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InfoQ Article: In-Process JVM & CLR Interop

The two most popular managed environments (the JVM and the CLR) are in fact, nothing more than a set of shared libraries, each providing services to executing code such as memory management, thread management, code compilation (JIT), etc. Using both the JVM and the CLR inside the same operating system process is easy; in this new article, Ted Neward shows how and why.

Read In-process Interoperability

In the article Ted shows how to create a JVM inside a CLR process the old fashioned way and also how to use tools such as JACE, IKVM and JuggerNET to do two way interop more easily. Ted concludes explaining why this kind of interop may make sense:


Overall, it may seem less-than-obvious why in-proc interop is even on the table of possible approaches; aside from an obvious speed advantage (in that moving data around in a single process is far, far faster than moving data across a network, even a fast gigabit one), a number of other advantages include:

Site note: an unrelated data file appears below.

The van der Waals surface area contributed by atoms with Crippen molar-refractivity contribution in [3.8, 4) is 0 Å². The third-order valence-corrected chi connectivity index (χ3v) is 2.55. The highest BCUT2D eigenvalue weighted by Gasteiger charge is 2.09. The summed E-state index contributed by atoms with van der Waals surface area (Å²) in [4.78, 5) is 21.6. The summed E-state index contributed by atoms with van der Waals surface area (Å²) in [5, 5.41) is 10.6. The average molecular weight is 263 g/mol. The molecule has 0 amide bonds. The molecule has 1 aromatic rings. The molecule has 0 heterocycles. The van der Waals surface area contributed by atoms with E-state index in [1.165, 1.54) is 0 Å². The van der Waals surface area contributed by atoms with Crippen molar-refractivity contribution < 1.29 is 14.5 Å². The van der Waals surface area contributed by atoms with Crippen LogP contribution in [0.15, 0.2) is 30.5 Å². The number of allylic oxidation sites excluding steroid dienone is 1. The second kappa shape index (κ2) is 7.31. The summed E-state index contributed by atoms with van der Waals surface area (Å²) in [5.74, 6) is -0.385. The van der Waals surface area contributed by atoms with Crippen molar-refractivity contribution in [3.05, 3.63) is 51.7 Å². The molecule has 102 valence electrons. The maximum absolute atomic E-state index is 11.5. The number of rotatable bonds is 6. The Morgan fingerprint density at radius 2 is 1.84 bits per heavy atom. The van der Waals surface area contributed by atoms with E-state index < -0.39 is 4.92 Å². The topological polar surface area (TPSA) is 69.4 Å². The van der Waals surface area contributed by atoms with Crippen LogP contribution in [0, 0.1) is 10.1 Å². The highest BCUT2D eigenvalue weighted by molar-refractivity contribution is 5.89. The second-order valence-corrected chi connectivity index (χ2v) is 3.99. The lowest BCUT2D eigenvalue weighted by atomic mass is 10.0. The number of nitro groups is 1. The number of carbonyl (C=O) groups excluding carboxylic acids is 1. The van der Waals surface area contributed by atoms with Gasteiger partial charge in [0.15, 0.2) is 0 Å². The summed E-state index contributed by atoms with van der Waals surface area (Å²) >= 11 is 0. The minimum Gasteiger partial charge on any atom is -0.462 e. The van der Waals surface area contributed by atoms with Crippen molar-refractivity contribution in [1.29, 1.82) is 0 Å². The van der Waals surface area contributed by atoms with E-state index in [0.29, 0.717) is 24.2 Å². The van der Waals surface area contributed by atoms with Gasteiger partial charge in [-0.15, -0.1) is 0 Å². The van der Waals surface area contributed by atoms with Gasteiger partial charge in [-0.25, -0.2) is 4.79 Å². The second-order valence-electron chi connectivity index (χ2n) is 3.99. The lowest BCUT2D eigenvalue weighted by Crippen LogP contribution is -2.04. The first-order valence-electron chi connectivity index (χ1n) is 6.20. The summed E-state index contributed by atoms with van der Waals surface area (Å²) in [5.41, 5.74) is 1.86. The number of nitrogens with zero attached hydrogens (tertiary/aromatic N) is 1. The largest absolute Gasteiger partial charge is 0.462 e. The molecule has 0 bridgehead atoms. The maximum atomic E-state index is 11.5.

• Centralization. In many cases, we want certain resources (database sequence identifiers generated within code, for example) to be inside of one-and-only-one process, to avoid complex synchronization code between processes.
  • Reliability. The fewer hardware tiers involved, the less vulnerable the entire system is to a single machine outage.
  • Architectural requirements. In certain scenarios, existing architectural requirements will mandate that all processing take place inside of a particular process; for example, the existing user interface for an application may already be coded in ASP.NET, and the interoperability part of the application is to drop a message into a JMS queue for an EJB message-driven bean to process. Sending the message out-of-proc to a Java service that simply drops the message into a JMS queue is a bit redundant and expensive, particularly given that JMS client code is typically straightforward. Putting the JMS client code inside the ASP.NET process (Codemesh offers a specialized version of JuggerNET proxies specifically for JMS client scenarios) offers the simplest way to keep with the "flow" of the existing architecture.

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